If you’ve been terminated or fired, you should know the difference through the way your human resources department handled the situation. Those who were laid off may be let go in a group, meaning there will be one or more people part of the lay off process. They will be provided severance and will be eligible for unemployment compensation.

If you were terminated, this means that you may have done something incorrectly and the company has decided that you are no longer a quality fit for their organization. You will not be eligible for unemployment compensation and you will most likely not receive notice before you are terminated. This can be a difficult and emotional situation to handle then navigate going forward.

The first thing to do is to understand and reflect on why you were terminated. Did you violate a code of conduct or ethics within the workplace? Did you overstep? Did you communicate poorly? Did you get violent? Did you use confrontational language? Was your performance poor? Did you not truly understand how to do the job you signed up for? All of these things do happen, but they are area’s to make improvements for yourself as you begin to think about your next journey.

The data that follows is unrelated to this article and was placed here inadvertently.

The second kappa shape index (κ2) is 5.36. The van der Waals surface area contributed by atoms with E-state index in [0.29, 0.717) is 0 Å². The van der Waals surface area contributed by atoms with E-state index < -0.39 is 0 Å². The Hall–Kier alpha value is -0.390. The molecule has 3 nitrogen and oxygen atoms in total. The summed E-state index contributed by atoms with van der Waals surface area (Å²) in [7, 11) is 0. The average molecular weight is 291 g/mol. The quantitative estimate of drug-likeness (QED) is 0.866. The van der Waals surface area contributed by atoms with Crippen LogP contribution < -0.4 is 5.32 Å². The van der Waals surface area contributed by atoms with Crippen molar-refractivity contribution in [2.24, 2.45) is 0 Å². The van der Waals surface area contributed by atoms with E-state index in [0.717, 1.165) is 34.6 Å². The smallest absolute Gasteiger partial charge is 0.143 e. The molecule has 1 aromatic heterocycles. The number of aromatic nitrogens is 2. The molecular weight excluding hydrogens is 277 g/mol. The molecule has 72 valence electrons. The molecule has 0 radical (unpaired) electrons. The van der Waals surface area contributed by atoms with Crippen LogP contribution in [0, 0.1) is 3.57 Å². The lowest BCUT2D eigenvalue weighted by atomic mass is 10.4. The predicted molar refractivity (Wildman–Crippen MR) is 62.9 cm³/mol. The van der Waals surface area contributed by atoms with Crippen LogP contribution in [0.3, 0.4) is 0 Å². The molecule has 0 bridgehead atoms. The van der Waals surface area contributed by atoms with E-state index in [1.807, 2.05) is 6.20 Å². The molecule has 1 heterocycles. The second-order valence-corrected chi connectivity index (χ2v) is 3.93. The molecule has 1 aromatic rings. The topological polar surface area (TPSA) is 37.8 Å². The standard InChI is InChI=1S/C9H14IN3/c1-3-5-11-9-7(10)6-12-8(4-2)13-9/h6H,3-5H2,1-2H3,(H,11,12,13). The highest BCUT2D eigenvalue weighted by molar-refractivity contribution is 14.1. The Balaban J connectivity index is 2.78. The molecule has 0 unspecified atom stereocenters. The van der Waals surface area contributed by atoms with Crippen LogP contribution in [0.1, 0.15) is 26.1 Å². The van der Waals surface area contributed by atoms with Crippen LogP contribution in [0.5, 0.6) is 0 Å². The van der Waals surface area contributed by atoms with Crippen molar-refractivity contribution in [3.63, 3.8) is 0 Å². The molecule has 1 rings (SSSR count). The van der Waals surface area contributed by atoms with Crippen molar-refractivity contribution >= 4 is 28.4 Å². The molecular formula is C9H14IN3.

It is advised that you spend some time thinking through these mistakes before you jump right into the job market and begin searching for your next role. Future employers and hiring managers will be able to tell that you’ve been terminated, as there tends to be an emotional way that past employees speak about their employment history in the events they’ve been terminated. Avoid this mistake by taking the time to reflect, calibrate, and decide which path is best for you.

There are some area’s of protection that you have against employers who feel as though they’ve wrongfully terminated you. But in general, these laws are quite cumbersome for both the employee and the employer. And it is advised that you do not attempt to move forward on them unless you have been advised to do so by an attorney.